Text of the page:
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  • Obituary:Amin Sweeney
  • Jan van der Putten (bio)

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The first message I received when I switched on my handphone upon leaving the plane in the Netherlands last November read 'Amin is dead'. Prof. Muhammad Amin Sweeney passed away quite unexpectedly on 13 November 13, 2010, while finishing a renovation job at his much beloved cottage in Cisarua, where he enjoyed his two favourite hobbies: gardening and bird watching. An inveterate teller of hilarious stories and outrageous jokes, Amin was a man of many virtues and vices, talents and skills, and you always knew when he was around. To say that Amin was unconventional would be a silly understatement: he was a man who combined a Catholic past with a Muslim present, who tried to integrate his Malaysian citizenship with his Irish-anti-British background and his life in Jakarta while claiming Kelantanese as his primary language. He came to Malaya at the end of the 1950s, after dropping out of secondary school, when he was drafted to counter the Communist insurgency in this British domain. But, he would state that the only action he carried out was having a cup of tea with a few captured insurgents. He was a rabble-rouser who was always looking for boundaries so that he could cross them, setting a possible precedent for others to follow.

After his bloodless encounter with the friendly communists, he taught English to Malay soldiers and spent time with local people all over the Peninsula, always eager to communicate with them and study their cultures. He was firmly hooked and wanted to know more, so he went back to London to study at the [End Page 103] School of Oriental and African Studies (SOAS) at the University of London. Soon he decided that the scholars there could not teach him much as they were epigones of the colonial system who communicated only with servants, the royal elite and subordinate officers in the military. Amin despised these people and would always make fun of their accents when uttering some Malay words. 'Boy, kasi tea banyak tebal', was one of his stock phrases to refer to them. As he surpassed them in his command and knowledge of the Malay language, Amin was asked to set his own exams, which he passed with flying colours, earning a first-class honours degree in 1967. For his subsequent PhD research he met with a Dutch scholar whom he very much respected for his knowledge and dedication to his field of study: Professor C. Hooykaas. Amin had fond memories of his sessions at Hooykaas' house outside London and the letters they exchanged while Amin was doing his fieldwork research in Kelantan on wayang kulit. Amin received his PhD in 1970 and in the same year was appointed lecturer at Universiti Kebangsaan Malaysia, where he would stay for seven years. Eventually he moved to California to take up a position in the Department of South and Southeast Asian Studies at the University of California at Berkeley, where he retired as professor emeritus in 1999.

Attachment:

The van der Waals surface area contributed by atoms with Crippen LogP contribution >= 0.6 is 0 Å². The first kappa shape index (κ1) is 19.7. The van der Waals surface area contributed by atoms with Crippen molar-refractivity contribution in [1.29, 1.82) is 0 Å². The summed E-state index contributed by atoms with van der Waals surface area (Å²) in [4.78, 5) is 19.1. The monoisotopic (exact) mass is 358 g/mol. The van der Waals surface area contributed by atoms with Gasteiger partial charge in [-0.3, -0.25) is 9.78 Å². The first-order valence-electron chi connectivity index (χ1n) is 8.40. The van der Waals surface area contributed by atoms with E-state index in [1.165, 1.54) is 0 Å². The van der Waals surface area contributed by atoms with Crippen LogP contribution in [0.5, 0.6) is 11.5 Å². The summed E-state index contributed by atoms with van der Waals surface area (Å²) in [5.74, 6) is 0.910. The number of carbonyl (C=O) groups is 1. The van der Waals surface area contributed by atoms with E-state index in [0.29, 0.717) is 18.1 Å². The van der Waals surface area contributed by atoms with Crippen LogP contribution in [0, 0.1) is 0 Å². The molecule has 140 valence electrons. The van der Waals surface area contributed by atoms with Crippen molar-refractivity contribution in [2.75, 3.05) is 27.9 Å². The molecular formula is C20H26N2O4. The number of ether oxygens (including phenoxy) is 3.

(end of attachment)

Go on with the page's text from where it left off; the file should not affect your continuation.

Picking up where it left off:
By no means did his retirement mean he would sit still watching birds in the garden. In Jakarta, where he moved after leaving California, there was hardly a garden or any birds, so he bought the house in Cisarua. But Amin also was not planning on retiring just yet from the field so dear to him. To many he will be remembered primarily for his work on oral traditions in the Malay world, represented in his books on the wayang kulit of Kelantan (both 1972), Tok Selampit (1995), his Authors and Audiences (1980) and A Full Hearing (1987). But Amin did not like to put easy labels on his works. He did not agree with a simple boundary between written and oral traditions or a separation between traditional and modern literature. One of the threads that can be discerned in all his writing is an awareness of the imposition of one's foreign values and notions about cultural practices upon the tradition one is studying. While acknowledging R. O. Winstedt's scholarship and contributions, with great erudition and verve he dissected Winstedt's studies on...


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pp. 103-105
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